“I’m a liar/I say I make music,” pronounces Devon Welsh on “Impersonator”. The words glide in a field of gyroscopic vocal loops. This is a song constructed by artificially manipulating the voice over time. It’s an illusion. Is it music? Music’s mechanics, after all, are slippery. A rehearsed performance engenders spontaneous emotion and a recorded song works on us differently each time we listen. The form can be controlled, but the meaning can only be given space. That tension between surface and substance rattles throughout Impersonator, the debut long-player from Montreal duo Majical Cloudz.
While most fully realized in performance, Majical Cloudz’s minimal arrangements ring with depth and warmth here. Between the song’s major gestures, small ones squirma whisper of feedback or the way Welsh shapes a word. Even the busiest tracks (“Mister” and “Turns Turns Turns”) feel uncluttered. Impersonator leaves space for the listener to enter. The instrumentation tilts and swells just enough to support the lyrics, themselves stripped bare. They’re a canvas for our emotions; they ask us to spill.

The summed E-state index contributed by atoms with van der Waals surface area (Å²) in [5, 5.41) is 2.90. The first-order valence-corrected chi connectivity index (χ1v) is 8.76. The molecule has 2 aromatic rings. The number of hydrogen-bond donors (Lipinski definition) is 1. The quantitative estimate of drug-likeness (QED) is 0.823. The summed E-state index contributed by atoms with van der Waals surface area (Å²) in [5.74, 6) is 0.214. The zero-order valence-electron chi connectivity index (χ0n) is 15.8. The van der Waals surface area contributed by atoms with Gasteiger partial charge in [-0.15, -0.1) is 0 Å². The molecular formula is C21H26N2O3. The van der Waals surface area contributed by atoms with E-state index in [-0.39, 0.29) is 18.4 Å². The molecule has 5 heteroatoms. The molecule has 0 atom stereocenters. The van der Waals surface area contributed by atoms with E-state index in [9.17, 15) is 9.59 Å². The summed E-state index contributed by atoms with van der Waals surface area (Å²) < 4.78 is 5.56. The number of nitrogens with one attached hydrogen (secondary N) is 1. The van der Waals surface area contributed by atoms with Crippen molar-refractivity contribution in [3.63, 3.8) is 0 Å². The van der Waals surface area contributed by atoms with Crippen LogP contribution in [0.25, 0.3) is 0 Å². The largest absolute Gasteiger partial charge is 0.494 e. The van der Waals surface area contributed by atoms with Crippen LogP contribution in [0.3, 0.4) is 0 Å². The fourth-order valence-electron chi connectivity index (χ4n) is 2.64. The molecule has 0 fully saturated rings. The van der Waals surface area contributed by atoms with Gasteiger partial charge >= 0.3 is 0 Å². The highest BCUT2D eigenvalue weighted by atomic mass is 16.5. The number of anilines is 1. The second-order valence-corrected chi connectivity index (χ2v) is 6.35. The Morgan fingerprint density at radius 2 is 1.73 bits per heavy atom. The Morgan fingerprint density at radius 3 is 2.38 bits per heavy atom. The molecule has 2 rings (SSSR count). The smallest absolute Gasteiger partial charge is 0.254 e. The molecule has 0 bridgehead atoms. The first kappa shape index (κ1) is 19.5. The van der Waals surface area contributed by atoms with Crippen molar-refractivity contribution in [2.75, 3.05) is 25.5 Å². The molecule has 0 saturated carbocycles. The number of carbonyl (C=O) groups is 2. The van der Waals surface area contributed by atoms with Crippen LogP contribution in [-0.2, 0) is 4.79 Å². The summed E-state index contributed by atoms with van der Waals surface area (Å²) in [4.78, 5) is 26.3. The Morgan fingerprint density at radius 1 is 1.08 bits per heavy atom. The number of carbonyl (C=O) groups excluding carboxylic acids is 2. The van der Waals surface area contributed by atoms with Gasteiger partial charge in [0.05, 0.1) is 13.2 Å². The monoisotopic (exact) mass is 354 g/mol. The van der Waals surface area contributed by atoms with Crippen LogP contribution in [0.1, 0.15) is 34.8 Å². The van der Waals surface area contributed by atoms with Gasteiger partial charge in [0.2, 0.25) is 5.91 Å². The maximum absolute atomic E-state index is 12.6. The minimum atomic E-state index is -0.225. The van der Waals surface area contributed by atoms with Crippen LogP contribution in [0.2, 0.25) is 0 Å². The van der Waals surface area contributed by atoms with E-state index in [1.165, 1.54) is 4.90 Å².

“Silver Rings” lets just two sentences circle each other while synths breathe beneath them. “I don’t think about dying alone,” Welsh sings, as if daring us to think about just that. On “Childhood’s End”, life-changing trauma is painted with the plainest syntax: “Your father, he is dead.” The melody deepens the language, Welsh’s voice heavy and rich.
The tension crystallizes at the first piano strike of “Bugs Don’t Buzz”. Here, Welsh pits fake grins against real ones, transient love against the permanence of death. Both cheesy songs and happy songs end with smiles. The meaning is not in the gesture, but what it does, the way it reaches us. Music is not an objectit’s an action.
By paring pop music to its core human elements, Majical Cloudz has written a record that’s bare enough to breathe inside. Feeling thrives in the blankness: that’s Impersonator’s paradox.
Essential Tracks: “Childhood’s End”, “Bugs Don’t Buzz”, and “Notebook”